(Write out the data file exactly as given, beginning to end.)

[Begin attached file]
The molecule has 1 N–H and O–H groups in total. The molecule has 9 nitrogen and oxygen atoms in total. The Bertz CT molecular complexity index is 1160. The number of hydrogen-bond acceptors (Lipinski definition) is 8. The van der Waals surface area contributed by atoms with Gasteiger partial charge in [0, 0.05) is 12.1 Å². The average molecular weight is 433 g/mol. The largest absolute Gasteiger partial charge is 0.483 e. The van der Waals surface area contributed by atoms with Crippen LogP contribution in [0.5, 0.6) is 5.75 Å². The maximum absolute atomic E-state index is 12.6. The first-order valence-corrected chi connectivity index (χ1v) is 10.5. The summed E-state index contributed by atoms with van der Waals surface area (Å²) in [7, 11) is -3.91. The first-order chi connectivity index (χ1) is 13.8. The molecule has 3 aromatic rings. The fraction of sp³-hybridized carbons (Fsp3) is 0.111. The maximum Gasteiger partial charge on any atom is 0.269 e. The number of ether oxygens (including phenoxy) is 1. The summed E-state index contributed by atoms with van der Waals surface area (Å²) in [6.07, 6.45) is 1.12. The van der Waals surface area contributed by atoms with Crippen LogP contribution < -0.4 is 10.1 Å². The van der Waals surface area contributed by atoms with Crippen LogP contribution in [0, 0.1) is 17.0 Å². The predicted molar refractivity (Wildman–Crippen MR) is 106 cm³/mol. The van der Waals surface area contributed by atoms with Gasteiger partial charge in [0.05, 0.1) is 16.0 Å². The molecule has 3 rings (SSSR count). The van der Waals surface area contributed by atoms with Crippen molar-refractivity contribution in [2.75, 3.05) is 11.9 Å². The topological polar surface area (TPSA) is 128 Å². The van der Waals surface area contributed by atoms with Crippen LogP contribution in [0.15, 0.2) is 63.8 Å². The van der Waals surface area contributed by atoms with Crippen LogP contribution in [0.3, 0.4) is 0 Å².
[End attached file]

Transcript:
The molecule has 1 N–H and O–H groups in total. The molecule has 9 nitrogen and oxygen atoms in total. The Bertz CT molecular complexity index is 1160. The number of hydrogen-bond acceptors (Lipinski definition) is 8. The van der Waals surface area contributed by atoms with Gasteiger partial charge in [0, 0.05) is 12.1 Å². The average molecular weight is 433 g/mol. The largest absolute Gasteiger partial charge is 0.483 e. The van der Waals surface area contributed by atoms with Crippen LogP contribution in [0.5, 0.6) is 5.75 Å². The maximum absolute atomic E-state index is 12.6. The first-order valence-corrected chi connectivity index (χ1v) is 10.5. The summed E-state index contributed by atoms with van der Waals surface area (Å²) in [7, 11) is -3.91. The first-order chi connectivity index (χ1) is 13.8. The molecule has 3 aromatic rings. The fraction of sp³-hybridized carbons (Fsp3) is 0.111. The maximum Gasteiger partial charge on any atom is 0.269 e. The number of ether oxygens (including phenoxy) is 1. The summed E-state index contributed by atoms with van der Waals surface area (Å²) in [6.07, 6.45) is 1.12. The van der Waals surface area contributed by atoms with Crippen LogP contribution < -0.4 is 10.1 Å². The van der Waals surface area contributed by atoms with Crippen LogP contribution in [0, 0.1) is 17.0 Å². The predicted molar refractivity (Wildman–Crippen MR) is 106 cm³/mol. The van der Waals surface area contributed by atoms with Gasteiger partial charge in [0.05, 0.1) is 16.0 Å². The molecule has 3 rings (SSSR count). The van der Waals surface area contributed by atoms with Crippen molar-refractivity contribution in [2.75, 3.05) is 11.9 Å². The topological polar surface area (TPSA) is 128 Å². The van der Waals surface area contributed by atoms with Crippen LogP contribution in [0.15, 0.2) is 63.8 Å². The van der Waals surface area contributed by atoms with Crippen LogP contribution in [0.3, 0.4) is 0 Å².